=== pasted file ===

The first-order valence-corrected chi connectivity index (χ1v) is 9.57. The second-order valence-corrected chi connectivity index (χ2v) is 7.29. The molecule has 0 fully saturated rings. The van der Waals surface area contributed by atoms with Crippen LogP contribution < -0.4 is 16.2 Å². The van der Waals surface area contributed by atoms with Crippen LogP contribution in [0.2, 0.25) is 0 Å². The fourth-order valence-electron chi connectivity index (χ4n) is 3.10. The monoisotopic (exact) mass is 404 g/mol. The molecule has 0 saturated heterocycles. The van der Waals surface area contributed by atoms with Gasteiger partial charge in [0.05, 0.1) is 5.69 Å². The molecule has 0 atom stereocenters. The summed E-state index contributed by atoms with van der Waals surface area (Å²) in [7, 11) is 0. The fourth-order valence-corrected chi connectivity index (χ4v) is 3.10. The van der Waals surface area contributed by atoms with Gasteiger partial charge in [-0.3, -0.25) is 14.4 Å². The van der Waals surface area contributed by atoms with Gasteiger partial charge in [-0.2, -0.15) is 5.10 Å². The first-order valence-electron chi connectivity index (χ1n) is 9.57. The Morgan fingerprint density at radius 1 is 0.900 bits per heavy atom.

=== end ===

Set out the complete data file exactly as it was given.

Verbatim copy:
The first-order valence-corrected chi connectivity index (χ1v) is 9.57. The second-order valence-corrected chi connectivity index (χ2v) is 7.29. The molecule has 0 fully saturated rings. The van der Waals surface area contributed by atoms with Crippen LogP contribution < -0.4 is 16.2 Å². The van der Waals surface area contributed by atoms with Crippen LogP contribution in [0.2, 0.25) is 0 Å². The fourth-order valence-electron chi connectivity index (χ4n) is 3.10. The monoisotopic (exact) mass is 404 g/mol. The molecule has 0 saturated heterocycles. The van der Waals surface area contributed by atoms with Gasteiger partial charge in [0.05, 0.1) is 5.69 Å². The molecule has 0 atom stereocenters. The summed E-state index contributed by atoms with van der Waals surface area (Å²) in [7, 11) is 0. The fourth-order valence-corrected chi connectivity index (χ4v) is 3.10. The van der Waals surface area contributed by atoms with Gasteiger partial charge in [-0.3, -0.25) is 14.4 Å². The van der Waals surface area contributed by atoms with Gasteiger partial charge in [-0.2, -0.15) is 5.10 Å². The first-order valence-electron chi connectivity index (χ1n) is 9.57. The Morgan fingerprint density at radius 1 is 0.900 bits per heavy atom.